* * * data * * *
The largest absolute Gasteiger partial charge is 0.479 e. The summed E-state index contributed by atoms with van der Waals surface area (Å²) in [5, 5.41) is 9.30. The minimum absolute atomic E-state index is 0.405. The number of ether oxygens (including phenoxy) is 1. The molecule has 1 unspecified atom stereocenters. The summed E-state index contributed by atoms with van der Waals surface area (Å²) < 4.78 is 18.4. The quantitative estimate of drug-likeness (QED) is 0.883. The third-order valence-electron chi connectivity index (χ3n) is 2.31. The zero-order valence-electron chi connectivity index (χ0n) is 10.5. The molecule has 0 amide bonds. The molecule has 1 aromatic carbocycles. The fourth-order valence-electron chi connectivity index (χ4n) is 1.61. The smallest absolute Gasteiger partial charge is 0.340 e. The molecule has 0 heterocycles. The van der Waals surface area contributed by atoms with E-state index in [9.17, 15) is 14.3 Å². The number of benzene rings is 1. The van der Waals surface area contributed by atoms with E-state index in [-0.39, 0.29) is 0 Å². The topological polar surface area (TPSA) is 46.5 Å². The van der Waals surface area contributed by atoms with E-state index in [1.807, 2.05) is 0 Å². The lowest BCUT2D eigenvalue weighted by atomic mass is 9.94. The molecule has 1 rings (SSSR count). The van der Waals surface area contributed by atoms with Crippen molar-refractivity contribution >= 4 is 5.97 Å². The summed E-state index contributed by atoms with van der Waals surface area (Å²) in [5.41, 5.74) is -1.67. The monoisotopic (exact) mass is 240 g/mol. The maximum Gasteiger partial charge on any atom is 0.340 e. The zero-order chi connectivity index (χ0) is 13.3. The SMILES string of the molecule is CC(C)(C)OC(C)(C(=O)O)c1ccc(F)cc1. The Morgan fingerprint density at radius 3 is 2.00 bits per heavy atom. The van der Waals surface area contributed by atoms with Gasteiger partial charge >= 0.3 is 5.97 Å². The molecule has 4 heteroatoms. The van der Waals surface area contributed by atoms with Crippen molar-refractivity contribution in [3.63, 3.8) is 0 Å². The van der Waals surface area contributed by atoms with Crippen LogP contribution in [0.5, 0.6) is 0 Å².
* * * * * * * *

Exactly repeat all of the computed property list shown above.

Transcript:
The largest absolute Gasteiger partial charge is 0.479 e. The summed E-state index contributed by atoms with van der Waals surface area (Å²) in [5, 5.41) is 9.30. The minimum absolute atomic E-state index is 0.405. The number of ether oxygens (including phenoxy) is 1. The molecule has 1 unspecified atom stereocenters. The summed E-state index contributed by atoms with van der Waals surface area (Å²) < 4.78 is 18.4. The quantitative estimate of drug-likeness (QED) is 0.883. The third-order valence-electron chi connectivity index (χ3n) is 2.31. The zero-order valence-electron chi connectivity index (χ0n) is 10.5. The molecule has 0 amide bonds. The molecule has 1 aromatic carbocycles. The fourth-order valence-electron chi connectivity index (χ4n) is 1.61. The smallest absolute Gasteiger partial charge is 0.340 e. The molecule has 0 heterocycles. The van der Waals surface area contributed by atoms with E-state index in [9.17, 15) is 14.3 Å². The number of benzene rings is 1. The van der Waals surface area contributed by atoms with E-state index in [-0.39, 0.29) is 0 Å². The topological polar surface area (TPSA) is 46.5 Å². The van der Waals surface area contributed by atoms with E-state index in [1.807, 2.05) is 0 Å². The lowest BCUT2D eigenvalue weighted by atomic mass is 9.94. The molecule has 1 rings (SSSR count). The van der Waals surface area contributed by atoms with Crippen molar-refractivity contribution >= 4 is 5.97 Å². The summed E-state index contributed by atoms with van der Waals surface area (Å²) in [5.41, 5.74) is -1.67. The monoisotopic (exact) mass is 240 g/mol. The maximum Gasteiger partial charge on any atom is 0.340 e. The zero-order chi connectivity index (χ0) is 13.3. The SMILES string of the molecule is CC(C)(C)OC(C)(C(=O)O)c1ccc(F)cc1. The Morgan fingerprint density at radius 3 is 2.00 bits per heavy atom. The van der Waals surface area contributed by atoms with Gasteiger partial charge >= 0.3 is 5.97 Å². The molecule has 4 heteroatoms. The van der Waals surface area contributed by atoms with Crippen molar-refractivity contribution in [3.63, 3.8) is 0 Å². The van der Waals surface area contributed by atoms with Crippen LogP contribution in [0.5, 0.6) is 0 Å².